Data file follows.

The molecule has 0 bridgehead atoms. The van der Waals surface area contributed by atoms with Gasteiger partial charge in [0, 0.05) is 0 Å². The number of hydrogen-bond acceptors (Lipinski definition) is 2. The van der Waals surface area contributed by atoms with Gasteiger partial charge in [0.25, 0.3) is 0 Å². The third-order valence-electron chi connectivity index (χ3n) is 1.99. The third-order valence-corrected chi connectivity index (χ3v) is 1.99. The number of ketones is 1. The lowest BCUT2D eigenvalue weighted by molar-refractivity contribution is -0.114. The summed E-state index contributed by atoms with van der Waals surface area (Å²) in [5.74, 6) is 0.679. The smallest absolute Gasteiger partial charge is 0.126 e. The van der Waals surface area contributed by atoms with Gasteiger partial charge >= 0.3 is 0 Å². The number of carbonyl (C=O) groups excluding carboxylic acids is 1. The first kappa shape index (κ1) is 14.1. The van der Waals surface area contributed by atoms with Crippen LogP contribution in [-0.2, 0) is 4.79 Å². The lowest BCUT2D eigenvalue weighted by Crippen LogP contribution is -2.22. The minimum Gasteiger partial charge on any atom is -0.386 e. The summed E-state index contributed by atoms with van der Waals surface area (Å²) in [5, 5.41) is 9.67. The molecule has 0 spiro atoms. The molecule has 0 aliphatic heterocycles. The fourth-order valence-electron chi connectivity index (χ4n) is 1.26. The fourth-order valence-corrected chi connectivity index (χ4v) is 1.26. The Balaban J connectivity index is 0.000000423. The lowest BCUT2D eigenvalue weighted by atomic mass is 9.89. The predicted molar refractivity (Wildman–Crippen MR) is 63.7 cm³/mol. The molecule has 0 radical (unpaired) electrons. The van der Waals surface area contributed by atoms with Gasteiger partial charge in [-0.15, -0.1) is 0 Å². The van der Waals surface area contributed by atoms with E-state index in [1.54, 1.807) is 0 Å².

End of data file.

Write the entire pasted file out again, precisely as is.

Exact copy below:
The molecule has 0 bridgehead atoms. The van der Waals surface area contributed by atoms with Gasteiger partial charge in [0, 0.05) is 0 Å². The number of hydrogen-bond acceptors (Lipinski definition) is 2. The van der Waals surface area contributed by atoms with Gasteiger partial charge in [0.25, 0.3) is 0 Å². The third-order valence-electron chi connectivity index (χ3n) is 1.99. The third-order valence-corrected chi connectivity index (χ3v) is 1.99. The number of ketones is 1. The lowest BCUT2D eigenvalue weighted by molar-refractivity contribution is -0.114. The summed E-state index contributed by atoms with van der Waals surface area (Å²) in [5.74, 6) is 0.679. The smallest absolute Gasteiger partial charge is 0.126 e. The van der Waals surface area contributed by atoms with Gasteiger partial charge >= 0.3 is 0 Å². The number of carbonyl (C=O) groups excluding carboxylic acids is 1. The first kappa shape index (κ1) is 14.1. The van der Waals surface area contributed by atoms with Crippen LogP contribution in [-0.2, 0) is 4.79 Å². The lowest BCUT2D eigenvalue weighted by Crippen LogP contribution is -2.22. The minimum Gasteiger partial charge on any atom is -0.386 e. The summed E-state index contributed by atoms with van der Waals surface area (Å²) in [5, 5.41) is 9.67. The molecule has 0 spiro atoms. The molecule has 0 aliphatic heterocycles. The fourth-order valence-electron chi connectivity index (χ4n) is 1.26. The fourth-order valence-corrected chi connectivity index (χ4v) is 1.26. The Balaban J connectivity index is 0.000000423. The lowest BCUT2D eigenvalue weighted by atomic mass is 9.89. The predicted molar refractivity (Wildman–Crippen MR) is 63.7 cm³/mol. The molecule has 0 radical (unpaired) electrons. The van der Waals surface area contributed by atoms with Gasteiger partial charge in [-0.15, -0.1) is 0 Å². The van der Waals surface area contributed by atoms with E-state index in [1.54, 1.807) is 0 Å².